Despite resemblances to many, many movies that have come before, 13 Going On 30 is the kind of flawed but effervescent romantic comedy that soars on the chemistry of its central duo, Jennifer Garner and Mark Ruffalo (who are sublimely dorky together).
In a suburban house on her 13th birthday in 1987, little Jenna Rink dreams of a life in New York, culled from the pages of her favorite magazine, a post-teen rag called Poise. Someday, she hopes, she'll be like one of the slick's headlines: "Thirty, and Flirty and Thriving." A little bit of wishing dust, a bump on the head, and she wakes up in modern-day Manhattan, an editor of the very same Poise. And it's just like high school, except with car service.
Garner plays the grown-up Jenna with a 13-year-old's gangly, adolescent mayhem in her Alias-toned body. Jenna acts out like a confused but eager puppy for whom the world is made up of only things to chase. But her co-workers think she's mad: it turns out the grown-up Jenna is a cruel, shallow, selfish person, nothing like the eager one now inhabiting her body. She meets up again with her best male friend, Matt Flamhaff, a geeky kid who's grown up to be Mark Ruffalo. He remembers her meanness, even if Jenna doesn't.
The weird premise has dark undercurrents, but what matters mostly is marshaling of dimples and the charm of the performances, including the invaluable Judy Greer as Garner's cynical best friend and co-worker and Andy Serkis (yes, Gollum) as their editor. Get past that prevailing critical canard, the "it's not groundbreaking" insistence on novelty, and this movie is a delight.
Take, for instance, a musical number that's shot in an exceptionally casual fashion, when Jenna incites a bored room of jaded New Yorkers into dancing to a dumb song from their youth. Director Gary Winick doesn't push it as far as he might, but the moment's tingly. (Much like Jenna's first glimpse of her adult shoe closet or when she inhales a second pina colada too many.)
13 Going On 30 is the seventh feature from the 43-year-old director, coming right after Tadpole. He's a producer as well, whose company InDigEnt is responsible for such movies as Pieces of April and Wim Wenders' upcoming Land of Plenty.
"I'd like to take any film that I do," he says, "and elevate it with honesty and emotions and relationships. Nils Mueller [Winick's friend and screenwriter of Tadpole], who I work with all the time, got to rewrite it in a way that I hope heightens that. I think Revolution [Studios, the production company] was a little afraid that, uh-oh, I was going to turn this into kind of an art film, and my response to that is, 'You couldn't turn this [story] into an art film even if you tried!'"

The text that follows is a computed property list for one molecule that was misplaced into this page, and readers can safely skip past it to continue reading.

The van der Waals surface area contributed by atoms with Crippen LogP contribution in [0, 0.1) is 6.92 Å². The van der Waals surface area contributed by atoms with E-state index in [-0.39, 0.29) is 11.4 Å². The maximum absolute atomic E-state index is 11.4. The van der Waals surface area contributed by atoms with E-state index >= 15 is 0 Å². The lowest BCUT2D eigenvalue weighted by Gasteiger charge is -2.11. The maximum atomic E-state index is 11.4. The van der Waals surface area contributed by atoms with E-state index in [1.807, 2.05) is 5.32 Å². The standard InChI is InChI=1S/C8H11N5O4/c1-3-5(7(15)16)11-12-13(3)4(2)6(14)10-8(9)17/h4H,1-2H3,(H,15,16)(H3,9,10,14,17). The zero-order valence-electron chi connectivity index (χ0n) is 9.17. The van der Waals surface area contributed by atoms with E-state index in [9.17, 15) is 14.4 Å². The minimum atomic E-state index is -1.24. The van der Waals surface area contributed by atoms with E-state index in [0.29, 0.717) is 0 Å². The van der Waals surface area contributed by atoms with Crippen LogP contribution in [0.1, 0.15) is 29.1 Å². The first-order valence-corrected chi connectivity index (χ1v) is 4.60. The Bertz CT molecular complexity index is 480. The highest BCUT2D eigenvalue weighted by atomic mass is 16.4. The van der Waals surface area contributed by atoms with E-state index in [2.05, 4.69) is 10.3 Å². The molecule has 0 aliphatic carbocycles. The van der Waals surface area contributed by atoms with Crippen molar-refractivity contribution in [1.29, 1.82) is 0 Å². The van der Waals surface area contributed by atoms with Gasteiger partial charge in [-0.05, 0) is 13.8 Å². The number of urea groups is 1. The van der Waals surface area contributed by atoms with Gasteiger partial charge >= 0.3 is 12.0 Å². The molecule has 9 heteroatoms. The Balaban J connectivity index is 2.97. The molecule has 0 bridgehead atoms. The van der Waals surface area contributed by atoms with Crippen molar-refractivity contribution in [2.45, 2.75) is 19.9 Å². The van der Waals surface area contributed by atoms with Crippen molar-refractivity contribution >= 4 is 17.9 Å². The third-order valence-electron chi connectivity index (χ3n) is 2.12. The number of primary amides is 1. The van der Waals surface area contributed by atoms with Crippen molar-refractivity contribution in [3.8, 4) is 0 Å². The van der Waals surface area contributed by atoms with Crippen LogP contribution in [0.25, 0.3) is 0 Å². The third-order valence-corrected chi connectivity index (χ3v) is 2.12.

He didn't know Garner's work. "They sent me a couple of tapes of Alias and... I kind of didn't get that show." Winick says. "Clearly, she's a great dramatic actress but I didn't know if she was a comedic actress. That was totally a leap of faith."
The contortions of the plot settle nicely (despite a resemblance to the contrivances of the baleful The Butterfly Effect). "When Nils came up the wishing dust, that was a big whew. I mean, look, Billy Wilder says 'Every film starts with a coincidence.' This one starts with a huge coincidence! The nice thing is that the actual bones of the movie were in place. Thirteen gets her wish, finds out she doesn't like who she is and gets to go back and do it over again. The plots are easy on these kinds of films, because it's the same plot in every movie!" He laughs.
He wanted Ruffalo to commit without reading the script. "He was ready to do a romantic lead and of course he couldn't be Cary Grant because [his character] is Matt Flamhaff" (seen as a chubby teenager called "The Beaver")
Robert Zemeckis' customary cameraman, Don Burgess, gives the New York exteriors an admirable polish, unlike the mini-DV murk depicting the great locations in Tadpole. Winick also says he had the trust of studio head Joe Roth after successful previews, and was allowed to reshoot the beginning and ending to make the story stronger. "I shot for another nine days," he says, a luxury lifelong New Yorker Woody Allen once had but is no longer offered.
"I know, see, I'm the new Wood--" He stops himself from saying even one more word, with the biggest grin.
The roomful of movie critics laughs.